The Chief Scientist emphasised any app can gain access to this kind of data if a user grants it the permission to do so.
Inciting users to understand and recognise the importance of permissions, he said: “While it may initially seem private, the terms of service from some of these apps may raise some concern around privacy since they do not make entirely clear on what is happening behind the scenes.
“When users grant certain permissions through the app, the company may use for their own benefit.
“Our mobile devices today carry an incredible amount of data about us, including personally identifiable information to our location information, browsing habits, search results, content consumption, and our photos and videos.
“Most, if not all of this information can be accessed by 3rd party apps subject to the permissions users grant to that app. This makes it incredibly important for users to pay close attention to the kind of permissions any app is requesting.”
FaceApp is developed by a team in Russia
2 – Users choose to give their photos to FaceApp at their own will
Samani noted cloud security “begins with the user”, informing individuals if they do not want FaceApp to obtain their photos, they should not upload them to its servers in the first place.
He declared: “Cloud security generally begins with the user and not the cloud itself – the fact remains that FaceApp gains access to the user’s photographs by the user’s own will.
“Once the photograph is with FaceApp, it is up to them how they choose to handle that content.”
FaceApp, like many third-party apps, acquires data from the user in order to function to its best degree.
The McAfee Chief Scientist and fellow urged users to look out for the information an app is asking for access to and if it asks for further data after such time.
“Consumers should look out for the following which a typical app could request for personal data, ranging from names or usernames to pictures in addition to location data and browsing habits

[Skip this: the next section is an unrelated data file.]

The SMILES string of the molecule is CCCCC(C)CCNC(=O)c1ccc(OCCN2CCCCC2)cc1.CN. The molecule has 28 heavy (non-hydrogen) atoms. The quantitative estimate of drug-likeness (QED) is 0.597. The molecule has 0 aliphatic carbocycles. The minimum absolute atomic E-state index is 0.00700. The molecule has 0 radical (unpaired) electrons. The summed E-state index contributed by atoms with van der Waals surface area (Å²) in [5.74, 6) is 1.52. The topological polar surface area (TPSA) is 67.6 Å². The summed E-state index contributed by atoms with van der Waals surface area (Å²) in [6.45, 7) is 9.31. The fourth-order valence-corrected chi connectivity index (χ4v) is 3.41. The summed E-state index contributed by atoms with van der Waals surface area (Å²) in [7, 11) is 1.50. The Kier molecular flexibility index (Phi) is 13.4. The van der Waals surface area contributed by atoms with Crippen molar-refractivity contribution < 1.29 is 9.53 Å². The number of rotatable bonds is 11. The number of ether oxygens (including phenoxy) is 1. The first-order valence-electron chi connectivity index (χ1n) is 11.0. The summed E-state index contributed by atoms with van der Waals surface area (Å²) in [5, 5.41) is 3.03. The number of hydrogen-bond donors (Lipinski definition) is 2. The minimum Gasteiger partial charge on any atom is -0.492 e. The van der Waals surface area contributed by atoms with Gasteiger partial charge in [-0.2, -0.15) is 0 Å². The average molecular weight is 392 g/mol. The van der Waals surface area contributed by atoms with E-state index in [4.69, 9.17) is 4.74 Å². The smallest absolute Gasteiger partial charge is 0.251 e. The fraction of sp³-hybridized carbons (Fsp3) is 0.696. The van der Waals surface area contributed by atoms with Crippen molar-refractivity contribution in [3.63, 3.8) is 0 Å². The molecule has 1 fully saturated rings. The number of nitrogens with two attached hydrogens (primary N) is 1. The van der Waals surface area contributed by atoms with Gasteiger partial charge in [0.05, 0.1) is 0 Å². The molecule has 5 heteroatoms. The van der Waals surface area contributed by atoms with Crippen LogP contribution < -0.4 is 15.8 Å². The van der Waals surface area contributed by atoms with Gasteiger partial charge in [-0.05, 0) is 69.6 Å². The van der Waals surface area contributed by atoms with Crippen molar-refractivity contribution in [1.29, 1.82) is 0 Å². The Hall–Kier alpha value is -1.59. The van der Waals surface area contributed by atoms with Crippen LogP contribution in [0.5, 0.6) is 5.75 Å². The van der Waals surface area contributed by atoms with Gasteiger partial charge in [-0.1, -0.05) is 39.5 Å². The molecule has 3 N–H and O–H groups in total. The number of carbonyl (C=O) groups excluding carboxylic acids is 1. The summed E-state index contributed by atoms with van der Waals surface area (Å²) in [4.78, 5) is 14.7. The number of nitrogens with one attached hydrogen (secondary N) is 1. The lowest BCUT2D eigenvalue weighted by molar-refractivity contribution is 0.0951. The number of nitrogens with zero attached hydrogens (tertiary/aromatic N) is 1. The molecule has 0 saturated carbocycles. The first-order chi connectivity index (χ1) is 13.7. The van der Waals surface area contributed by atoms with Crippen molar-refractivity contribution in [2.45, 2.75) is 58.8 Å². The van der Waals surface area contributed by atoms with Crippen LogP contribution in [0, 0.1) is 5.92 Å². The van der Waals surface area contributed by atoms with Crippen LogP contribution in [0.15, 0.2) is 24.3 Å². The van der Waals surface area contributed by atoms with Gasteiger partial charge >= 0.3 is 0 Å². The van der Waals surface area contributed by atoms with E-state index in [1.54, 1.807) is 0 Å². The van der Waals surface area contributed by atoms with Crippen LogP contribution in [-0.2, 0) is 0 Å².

“Users should also look out for any prompts to agree to a new set of terms and conditions. Why are they being updated and what are the changes?”
FaceApp does not perform its processing on a particular device
4 – Do your research before you download an app
Samani iterated the importance of researching a particular app before it is downloaded.
He said this will allow individuals to see if any “red flags” have been raised about the security of a programme.
The McAfee Chief Scientist noted: “Before signing up to any app, users should do some research and look out for any red flags that have been raised around its security.
“Make sure you always read the privacy terms and conditions when signing up to ensure that your personal data isn’t shared with anyone you don’t know or trust. It’s also important to be aware of how your data could be used and accessed by third party sites and apps.
“In addition to Google and Apple’s own OS interface, there are reputable security apps that can assist users in determining what permissions are being sought and help them analyse which apps are cause for concern.
“Overall, it’s a good security habit for all consumers to only share personal data when it’s absolutely necessary.”